How To Take Care Of Your Buddhist Pine Bonsai Tree

How To Take Care Of Your Buddhist Pine Bonsai Tree

Podocarpus Macrophyllus Bonsai Care

About The Buddhist Pine Bonsai Tree

The Podocarpus, Buddhist Pine, or Chinese Yew, is a dense evergreen tree with pointed dark green leaves arranged on stiff and symmetrical branches.

It produces a fleshy and brightly colored fruit.

New foliage comes in a light green color that turns darker with age.

This is a tree that can survive, and thrive, indoors as a houseplant all year long -- if adequate lighting is provided.

Placement

The Buddhist Pine can live indoors all year if there is enough light, but would prefer to be outdoors as long as the temperature remains above 45 degrees.  It loves light, and should get plenty of it on a south (or east, or west) facing windowsill while indoors.

Watering

The Buddhist Pine, like most bonsai trees, will die if it dries out.  It enjoys plenty of water in well draining soil. Never let it dry out completely.

Humidity

The Buddhist Pine loves humidity in the drier months, and a suitable humidity drip tray will provide plenty.

Fertilizing

Since your Buddhist Pine bonsai is in a small pot, and not the ground, it needs nutrients.  A slow release (pellet based) fertilizer is perfect for this, and can be added sparingly every 1-2 months during the growing season.

Pruning & Trimming

Trim back the new growth to the farthest safe point that looks good to you — but never remove all of the new growth.

A regular trim will help keep your Buddhist Pine bonsai tree short, while helping the trunk grow thicker.

Repotting

Repotting must be performed periodically on your bonsai, Buddhist Pine included, when its root system has filled the pot.  If you can clearly see the roots coming out of the bottom of the pot, it’s time to repot your bonsai.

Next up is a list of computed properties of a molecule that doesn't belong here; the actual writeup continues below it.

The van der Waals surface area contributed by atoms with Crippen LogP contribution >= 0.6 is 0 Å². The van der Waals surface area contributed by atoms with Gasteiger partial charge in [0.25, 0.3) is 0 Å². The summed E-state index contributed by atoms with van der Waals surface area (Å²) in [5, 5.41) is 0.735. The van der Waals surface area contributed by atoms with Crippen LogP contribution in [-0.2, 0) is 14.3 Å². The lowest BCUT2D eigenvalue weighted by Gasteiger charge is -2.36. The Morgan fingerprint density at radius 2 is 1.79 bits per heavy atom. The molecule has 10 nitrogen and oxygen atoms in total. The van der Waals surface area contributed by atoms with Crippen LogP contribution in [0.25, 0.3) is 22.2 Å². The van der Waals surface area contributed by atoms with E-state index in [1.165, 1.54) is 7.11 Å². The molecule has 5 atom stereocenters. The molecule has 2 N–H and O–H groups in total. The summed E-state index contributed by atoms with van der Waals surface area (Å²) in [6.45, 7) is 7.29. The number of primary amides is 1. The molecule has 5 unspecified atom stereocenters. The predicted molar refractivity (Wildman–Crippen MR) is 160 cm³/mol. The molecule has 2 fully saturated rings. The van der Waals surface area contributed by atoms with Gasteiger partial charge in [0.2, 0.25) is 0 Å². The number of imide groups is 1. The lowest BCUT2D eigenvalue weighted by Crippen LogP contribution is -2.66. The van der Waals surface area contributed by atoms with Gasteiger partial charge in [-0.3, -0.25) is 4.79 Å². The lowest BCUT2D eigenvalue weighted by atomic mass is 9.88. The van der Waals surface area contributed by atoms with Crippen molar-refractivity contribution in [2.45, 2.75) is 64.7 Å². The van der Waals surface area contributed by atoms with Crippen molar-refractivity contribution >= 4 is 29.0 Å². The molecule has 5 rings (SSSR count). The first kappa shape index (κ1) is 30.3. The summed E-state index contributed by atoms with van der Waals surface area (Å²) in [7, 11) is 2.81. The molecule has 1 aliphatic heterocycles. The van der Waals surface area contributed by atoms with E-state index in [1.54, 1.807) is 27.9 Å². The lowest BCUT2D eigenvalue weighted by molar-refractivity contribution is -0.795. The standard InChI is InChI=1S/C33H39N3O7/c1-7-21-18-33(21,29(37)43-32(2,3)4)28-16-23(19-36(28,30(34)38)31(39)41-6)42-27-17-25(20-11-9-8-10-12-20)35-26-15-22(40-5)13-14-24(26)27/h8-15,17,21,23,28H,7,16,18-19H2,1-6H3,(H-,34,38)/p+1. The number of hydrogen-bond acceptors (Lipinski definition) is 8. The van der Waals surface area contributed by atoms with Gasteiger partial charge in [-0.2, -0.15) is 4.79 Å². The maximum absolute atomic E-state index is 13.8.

Generally, this means every 2-3 years for a deciduous tree and every 4-5 years for an evergreen.  Buddhist Pine, being evergreen, will need to be repotted around every 4-5 years depending on its environment.

Repotting should be done in mid-summer, when the tree is at it’s least fragile state.

Your Buddhist Pine bonsai, along with all of its soil, should be removed from the pot.  From there, you can trim away no more than 1/3rd of the root mass (1/4th is preferred.) 

Then you can repot the tree in the same pot, or give it a newer / bigger pot to thrive in.

After repotting, your bonsai Buddhist Pine should be thoroughly watered.

Diseases, Insects & Other Pests

Your Buddhist Pine bonsai can be treated for pests like a normal Buddhist Pine tree.  Just remember, your tree is miniature and will need a much smaller and more gentile dose of treatment.

Would you like to SEE these instructions as a series of videos, instead of just reading them?

If you want to demystify the art of bonsai so you can become a master of this relaxing hobby in just a few days, you need the right training. I’ve build a digital video course that mixes classroom style instructional videos with “over the shoulder” style training videos to make bonsai simple to understand, and easy to start.

In this digital video course, you'll discover:

  • How to create a bonsai tree from scratch that will help you experience true inner-peace and calm.
  • How to keep your tree collection alive and well so you can enjoy their benefits for a lifetime.
  • How to shape your bonsai like a professional, allowing you to design it however you like.
  • What bonsai tools you really need and how to use them so you’ll never buy a tool that you don’t need again.
  • How to cultivate your own trees so you never have to buy another tree from a store again.
  • How to use all of this to create your own bonsai collection so you enjoy this relaxing hobby for the rest of your life.

Previous article How To Take Care Of Your Hinoki Cypress Bonsai Tree
Next article How To Take Care Of Your Winter Jasmine Bonsai Tree
Loading...